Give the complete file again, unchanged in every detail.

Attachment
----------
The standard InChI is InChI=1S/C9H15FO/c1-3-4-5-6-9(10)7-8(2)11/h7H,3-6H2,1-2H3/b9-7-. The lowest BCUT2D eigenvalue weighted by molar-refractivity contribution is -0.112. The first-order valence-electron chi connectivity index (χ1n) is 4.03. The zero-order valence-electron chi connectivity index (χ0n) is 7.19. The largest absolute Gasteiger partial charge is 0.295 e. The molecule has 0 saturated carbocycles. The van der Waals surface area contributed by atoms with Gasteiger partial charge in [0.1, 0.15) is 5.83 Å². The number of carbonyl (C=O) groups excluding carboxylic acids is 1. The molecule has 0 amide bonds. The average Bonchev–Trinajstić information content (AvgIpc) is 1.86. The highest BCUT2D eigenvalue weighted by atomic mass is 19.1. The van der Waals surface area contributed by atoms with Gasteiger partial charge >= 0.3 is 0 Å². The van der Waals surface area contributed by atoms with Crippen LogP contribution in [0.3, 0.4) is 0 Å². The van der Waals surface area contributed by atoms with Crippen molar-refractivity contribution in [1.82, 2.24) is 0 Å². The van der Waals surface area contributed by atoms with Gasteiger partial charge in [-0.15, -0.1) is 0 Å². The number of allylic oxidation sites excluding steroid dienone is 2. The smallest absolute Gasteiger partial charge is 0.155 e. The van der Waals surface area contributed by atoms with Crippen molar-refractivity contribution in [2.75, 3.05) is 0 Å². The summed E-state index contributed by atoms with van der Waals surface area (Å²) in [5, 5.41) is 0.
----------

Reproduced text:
The standard InChI is InChI=1S/C9H15FO/c1-3-4-5-6-9(10)7-8(2)11/h7H,3-6H2,1-2H3/b9-7-. The lowest BCUT2D eigenvalue weighted by molar-refractivity contribution is -0.112. The first-order valence-electron chi connectivity index (χ1n) is 4.03. The zero-order valence-electron chi connectivity index (χ0n) is 7.19. The largest absolute Gasteiger partial charge is 0.295 e. The molecule has 0 saturated carbocycles. The van der Waals surface area contributed by atoms with Gasteiger partial charge in [0.1, 0.15) is 5.83 Å². The number of carbonyl (C=O) groups excluding carboxylic acids is 1. The molecule has 0 amide bonds. The average Bonchev–Trinajstić information content (AvgIpc) is 1.86. The highest BCUT2D eigenvalue weighted by atomic mass is 19.1. The van der Waals surface area contributed by atoms with Gasteiger partial charge >= 0.3 is 0 Å². The van der Waals surface area contributed by atoms with Crippen LogP contribution in [0.3, 0.4) is 0 Å². The van der Waals surface area contributed by atoms with Crippen molar-refractivity contribution in [1.82, 2.24) is 0 Å². The van der Waals surface area contributed by atoms with Gasteiger partial charge in [-0.15, -0.1) is 0 Å². The number of allylic oxidation sites excluding steroid dienone is 2. The smallest absolute Gasteiger partial charge is 0.155 e. The van der Waals surface area contributed by atoms with Crippen molar-refractivity contribution in [2.75, 3.05) is 0 Å². The summed E-state index contributed by atoms with van der Waals surface area (Å²) in [5, 5.41) is 0.